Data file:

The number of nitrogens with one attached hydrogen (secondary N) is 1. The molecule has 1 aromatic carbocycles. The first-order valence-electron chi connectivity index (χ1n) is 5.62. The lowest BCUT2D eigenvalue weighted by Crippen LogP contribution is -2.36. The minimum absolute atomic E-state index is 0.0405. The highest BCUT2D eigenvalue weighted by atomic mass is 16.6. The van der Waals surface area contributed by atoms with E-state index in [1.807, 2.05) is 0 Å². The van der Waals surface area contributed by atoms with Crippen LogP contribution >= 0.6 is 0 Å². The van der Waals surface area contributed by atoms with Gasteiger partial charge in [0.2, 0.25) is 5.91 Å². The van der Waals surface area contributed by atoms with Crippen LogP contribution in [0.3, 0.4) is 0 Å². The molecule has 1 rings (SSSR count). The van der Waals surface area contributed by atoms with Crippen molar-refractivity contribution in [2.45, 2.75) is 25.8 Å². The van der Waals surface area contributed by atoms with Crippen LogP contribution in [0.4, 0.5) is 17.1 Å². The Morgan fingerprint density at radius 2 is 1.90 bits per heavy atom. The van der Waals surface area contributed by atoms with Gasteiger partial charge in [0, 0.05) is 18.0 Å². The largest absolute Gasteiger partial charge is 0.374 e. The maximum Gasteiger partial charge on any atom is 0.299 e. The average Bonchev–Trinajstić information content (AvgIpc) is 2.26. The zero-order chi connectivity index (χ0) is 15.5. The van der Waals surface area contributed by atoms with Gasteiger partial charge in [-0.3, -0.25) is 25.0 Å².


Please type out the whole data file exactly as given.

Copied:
The number of nitrogens with one attached hydrogen (secondary N) is 1. The molecule has 1 aromatic carbocycles. The first-order valence-electron chi connectivity index (χ1n) is 5.62. The lowest BCUT2D eigenvalue weighted by Crippen LogP contribution is -2.36. The minimum absolute atomic E-state index is 0.0405. The highest BCUT2D eigenvalue weighted by atomic mass is 16.6. The van der Waals surface area contributed by atoms with E-state index in [1.807, 2.05) is 0 Å². The van der Waals surface area contributed by atoms with Crippen LogP contribution >= 0.6 is 0 Å². The van der Waals surface area contributed by atoms with Gasteiger partial charge in [0.2, 0.25) is 5.91 Å². The van der Waals surface area contributed by atoms with Crippen LogP contribution in [0.3, 0.4) is 0 Å². The molecule has 1 rings (SSSR count). The van der Waals surface area contributed by atoms with Crippen molar-refractivity contribution in [2.45, 2.75) is 25.8 Å². The van der Waals surface area contributed by atoms with Crippen LogP contribution in [0.4, 0.5) is 17.1 Å². The Morgan fingerprint density at radius 2 is 1.90 bits per heavy atom. The van der Waals surface area contributed by atoms with Gasteiger partial charge in [0, 0.05) is 18.0 Å². The largest absolute Gasteiger partial charge is 0.374 e. The maximum Gasteiger partial charge on any atom is 0.299 e. The average Bonchev–Trinajstić information content (AvgIpc) is 2.26. The zero-order chi connectivity index (χ0) is 15.5. The van der Waals surface area contributed by atoms with Gasteiger partial charge in [-0.3, -0.25) is 25.0 Å².